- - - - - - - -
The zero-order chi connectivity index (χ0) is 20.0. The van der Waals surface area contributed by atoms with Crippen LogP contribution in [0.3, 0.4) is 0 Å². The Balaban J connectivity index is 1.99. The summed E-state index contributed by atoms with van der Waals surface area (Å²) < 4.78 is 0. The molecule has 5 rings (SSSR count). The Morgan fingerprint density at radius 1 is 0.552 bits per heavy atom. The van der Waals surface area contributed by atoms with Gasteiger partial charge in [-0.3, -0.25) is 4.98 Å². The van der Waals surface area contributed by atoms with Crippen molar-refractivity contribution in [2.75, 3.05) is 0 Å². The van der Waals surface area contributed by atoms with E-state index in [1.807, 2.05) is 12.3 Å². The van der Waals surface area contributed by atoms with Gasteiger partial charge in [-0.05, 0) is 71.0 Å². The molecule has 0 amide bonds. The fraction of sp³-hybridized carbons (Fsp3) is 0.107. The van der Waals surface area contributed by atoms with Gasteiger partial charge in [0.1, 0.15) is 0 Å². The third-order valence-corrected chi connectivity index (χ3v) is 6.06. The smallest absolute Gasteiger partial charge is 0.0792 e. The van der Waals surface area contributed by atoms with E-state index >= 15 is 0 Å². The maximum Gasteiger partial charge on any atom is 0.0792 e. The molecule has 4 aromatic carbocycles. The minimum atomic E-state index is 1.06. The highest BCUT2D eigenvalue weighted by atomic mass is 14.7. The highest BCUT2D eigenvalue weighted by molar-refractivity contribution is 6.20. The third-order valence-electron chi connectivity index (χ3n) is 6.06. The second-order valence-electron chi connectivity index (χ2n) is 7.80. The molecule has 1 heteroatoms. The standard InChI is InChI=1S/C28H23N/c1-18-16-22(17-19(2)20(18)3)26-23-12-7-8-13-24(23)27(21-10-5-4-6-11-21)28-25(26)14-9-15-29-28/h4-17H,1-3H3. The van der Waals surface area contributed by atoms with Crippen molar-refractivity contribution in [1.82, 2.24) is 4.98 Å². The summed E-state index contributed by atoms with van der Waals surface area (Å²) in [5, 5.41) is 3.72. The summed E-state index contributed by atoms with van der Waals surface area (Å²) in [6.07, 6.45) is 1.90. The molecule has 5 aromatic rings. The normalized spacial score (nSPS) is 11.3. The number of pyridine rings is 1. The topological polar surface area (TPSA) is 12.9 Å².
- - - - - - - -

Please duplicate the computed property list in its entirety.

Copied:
The zero-order chi connectivity index (χ0) is 20.0. The van der Waals surface area contributed by atoms with Crippen LogP contribution in [0.3, 0.4) is 0 Å². The Balaban J connectivity index is 1.99. The summed E-state index contributed by atoms with van der Waals surface area (Å²) < 4.78 is 0. The molecule has 5 rings (SSSR count). The Morgan fingerprint density at radius 1 is 0.552 bits per heavy atom. The van der Waals surface area contributed by atoms with Gasteiger partial charge in [-0.3, -0.25) is 4.98 Å². The van der Waals surface area contributed by atoms with Crippen molar-refractivity contribution in [2.75, 3.05) is 0 Å². The van der Waals surface area contributed by atoms with E-state index in [1.807, 2.05) is 12.3 Å². The van der Waals surface area contributed by atoms with Gasteiger partial charge in [-0.05, 0) is 71.0 Å². The molecule has 0 amide bonds. The fraction of sp³-hybridized carbons (Fsp3) is 0.107. The van der Waals surface area contributed by atoms with Gasteiger partial charge in [0.1, 0.15) is 0 Å². The third-order valence-corrected chi connectivity index (χ3v) is 6.06. The smallest absolute Gasteiger partial charge is 0.0792 e. The van der Waals surface area contributed by atoms with E-state index >= 15 is 0 Å². The maximum Gasteiger partial charge on any atom is 0.0792 e. The molecule has 4 aromatic carbocycles. The minimum atomic E-state index is 1.06. The highest BCUT2D eigenvalue weighted by atomic mass is 14.7. The highest BCUT2D eigenvalue weighted by molar-refractivity contribution is 6.20. The third-order valence-electron chi connectivity index (χ3n) is 6.06. The second-order valence-electron chi connectivity index (χ2n) is 7.80. The molecule has 1 heteroatoms. The standard InChI is InChI=1S/C28H23N/c1-18-16-22(17-19(2)20(18)3)26-23-12-7-8-13-24(23)27(21-10-5-4-6-11-21)28-25(26)14-9-15-29-28/h4-17H,1-3H3. The van der Waals surface area contributed by atoms with Crippen molar-refractivity contribution in [1.82, 2.24) is 4.98 Å². The summed E-state index contributed by atoms with van der Waals surface area (Å²) in [5, 5.41) is 3.72. The summed E-state index contributed by atoms with van der Waals surface area (Å²) in [6.07, 6.45) is 1.90. The molecule has 5 aromatic rings. The normalized spacial score (nSPS) is 11.3. The number of pyridine rings is 1. The topological polar surface area (TPSA) is 12.9 Å².